Get Latest Tori News Alert!
Enter your email below.

Delivered by FeedBurner

Hot Stories
Recent Stories

You Won't Believe How Many Nigerans Were Killed By Container Crashes In Two Years

Posted by Samuel on Sat 04th Feb, 2023 -

The findings showed that 10 incidents were recorded in 2021, 10 in 2022 and three had so far occurred in 2023.

Findings by Saturday PUNCH have shown that as many as 27 persons were killed in 23 road accidents involving fallen containers between January 2021 and January 2023.

The findings showed that 10 incidents were recorded in 2021, 10 in 2022 and three had so far occurred in 2023.

Further checks revealed that 15 of the accidents occurred in Lagos,  three in Ogun, two in Rivers, and one each in Abia, Oyo, and Kwara states.

Lagos recorded the highest number of casualties with 15 killed; Ogun, four; Rivers, three; Oyo, three; and Kwara and Abia, one, respectively.

On January 29, 2023,  nine persons were reportedly killed when a 20ft container being conveyed by the truck fell on a commercial bus in the Ojuelegba area of Lagos.

On 13 October 2022, three persons lost their lives when a truck carrying a 40ft container fell and knocked two vehicles into a river in the Eleme axis of the East-West Road in Rivers State.

On September 7, a truck fell on a tricycle popularly referred to as Keke Napep, killing its three occupants instantly and leaving others trapped in Ogun state.

Similarly, at least three persons lost their lives when a container fell on an 18-seater bus at Celica, Ibadan-Ife Expressway, Oyo State, on January 12, 2021.

On December 7, 2021, four persons escaped death in Ilorin, the Kwara State capital, after a container fell on the car they were travelling in.

Speaking with our correspondent on Friday, the Chief Executive Officer of Professional Driving and Safety Academy, Jide Owatunmise, blamed the rising road carnage caused by truck drivers on poor training.

Owatunmise said, “The system that we have presently in Nigeria is a system where someone can buy an articulated vehicle and put it on the road to run. Where we have this kind of system, it will be difficult to enforce any law because there is no one responsible.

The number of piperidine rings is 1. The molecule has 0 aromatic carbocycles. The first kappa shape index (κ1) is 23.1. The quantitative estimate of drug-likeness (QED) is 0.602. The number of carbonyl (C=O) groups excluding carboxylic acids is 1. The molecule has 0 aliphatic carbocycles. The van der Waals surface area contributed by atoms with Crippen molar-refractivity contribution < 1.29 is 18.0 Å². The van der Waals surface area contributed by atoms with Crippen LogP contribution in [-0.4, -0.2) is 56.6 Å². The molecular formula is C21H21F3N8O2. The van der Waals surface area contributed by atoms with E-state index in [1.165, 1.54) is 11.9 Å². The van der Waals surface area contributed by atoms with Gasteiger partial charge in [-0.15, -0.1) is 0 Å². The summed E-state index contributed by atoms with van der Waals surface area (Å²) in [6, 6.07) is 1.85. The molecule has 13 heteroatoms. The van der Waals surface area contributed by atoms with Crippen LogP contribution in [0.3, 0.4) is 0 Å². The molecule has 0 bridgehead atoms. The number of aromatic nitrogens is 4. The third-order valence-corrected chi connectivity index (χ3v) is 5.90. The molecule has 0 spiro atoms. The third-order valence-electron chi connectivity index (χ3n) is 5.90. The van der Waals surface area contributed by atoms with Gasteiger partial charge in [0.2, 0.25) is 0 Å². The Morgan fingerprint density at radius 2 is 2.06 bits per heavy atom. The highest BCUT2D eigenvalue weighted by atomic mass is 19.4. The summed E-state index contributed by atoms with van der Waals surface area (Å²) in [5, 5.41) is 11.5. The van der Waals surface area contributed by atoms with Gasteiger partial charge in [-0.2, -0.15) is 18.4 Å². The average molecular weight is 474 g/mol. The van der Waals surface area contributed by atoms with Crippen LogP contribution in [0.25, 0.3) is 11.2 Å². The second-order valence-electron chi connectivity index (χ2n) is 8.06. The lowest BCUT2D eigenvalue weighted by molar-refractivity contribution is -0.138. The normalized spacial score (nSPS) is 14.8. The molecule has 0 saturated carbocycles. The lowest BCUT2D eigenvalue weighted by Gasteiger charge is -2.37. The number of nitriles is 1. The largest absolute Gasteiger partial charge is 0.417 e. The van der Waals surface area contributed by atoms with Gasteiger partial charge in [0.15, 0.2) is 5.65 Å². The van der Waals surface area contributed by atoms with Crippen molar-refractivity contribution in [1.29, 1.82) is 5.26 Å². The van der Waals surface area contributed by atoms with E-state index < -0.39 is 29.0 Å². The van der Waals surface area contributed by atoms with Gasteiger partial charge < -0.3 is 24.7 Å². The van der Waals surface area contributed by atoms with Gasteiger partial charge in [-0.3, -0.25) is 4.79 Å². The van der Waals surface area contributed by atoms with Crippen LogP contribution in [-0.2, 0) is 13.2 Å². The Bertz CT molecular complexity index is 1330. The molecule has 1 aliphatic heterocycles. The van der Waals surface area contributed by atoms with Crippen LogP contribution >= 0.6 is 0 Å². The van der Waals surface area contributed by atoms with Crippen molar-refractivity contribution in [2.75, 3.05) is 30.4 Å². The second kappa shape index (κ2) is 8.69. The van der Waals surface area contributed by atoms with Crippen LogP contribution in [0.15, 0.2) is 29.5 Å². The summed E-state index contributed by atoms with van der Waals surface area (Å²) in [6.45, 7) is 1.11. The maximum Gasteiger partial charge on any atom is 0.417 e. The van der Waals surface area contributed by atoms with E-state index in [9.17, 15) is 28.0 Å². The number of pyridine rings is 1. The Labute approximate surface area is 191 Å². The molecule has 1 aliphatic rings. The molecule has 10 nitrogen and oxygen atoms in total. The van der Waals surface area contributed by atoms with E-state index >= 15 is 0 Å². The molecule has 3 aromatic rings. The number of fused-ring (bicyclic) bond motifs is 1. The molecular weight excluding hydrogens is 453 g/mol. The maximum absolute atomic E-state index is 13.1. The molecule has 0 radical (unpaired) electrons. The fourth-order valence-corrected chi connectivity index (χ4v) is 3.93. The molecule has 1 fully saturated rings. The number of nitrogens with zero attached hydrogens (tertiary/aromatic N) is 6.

‘’An individual that has an articulated vehicle cannot be told that he needs training or that his truck needs maintenance because he cannot be tracked. If it is a company’s truck that caused harm, law enforcement can easily reach out to the management of the company for questioning and if they fail to admit, the company can be penalised.”

He said 99 per cent of drivers lacked knowledge of vehicle dynamics, despite the training offered by the Federal Road Safety Corps and Vehicle Inspection Office.

“I throw a challenge to them that these drivers have not been trained on vehicle dynamics because if they had the knowledge, they would be mindful of overloading and speed. Fatigue has been a major problem because they are given targets by their employers which they must meet up with.

“There are tendencies that they may fall asleep while driving. Sometimes, they take drugs just to keep awake,” he added.

Another road safety expert, Ayomide Akinpelu, lamented that the victims’ families might not be compensated or the companies sanctioned, blaming law enforcement agencies for not living up to expectations.

Akinpelu said “The issue of trucks not properly maintained has to do with law enforcement. There was a time when there was enforcement that trailers or trucks should not move during the day.

“They (truck drivers) were timed but from the look of it, the law is not being followed and law enforcers such as the police, VIO, and FRSC are not doing enough to enforce this rule.

Top Stories
Popular Stories

Stories from this Category
Recent Stories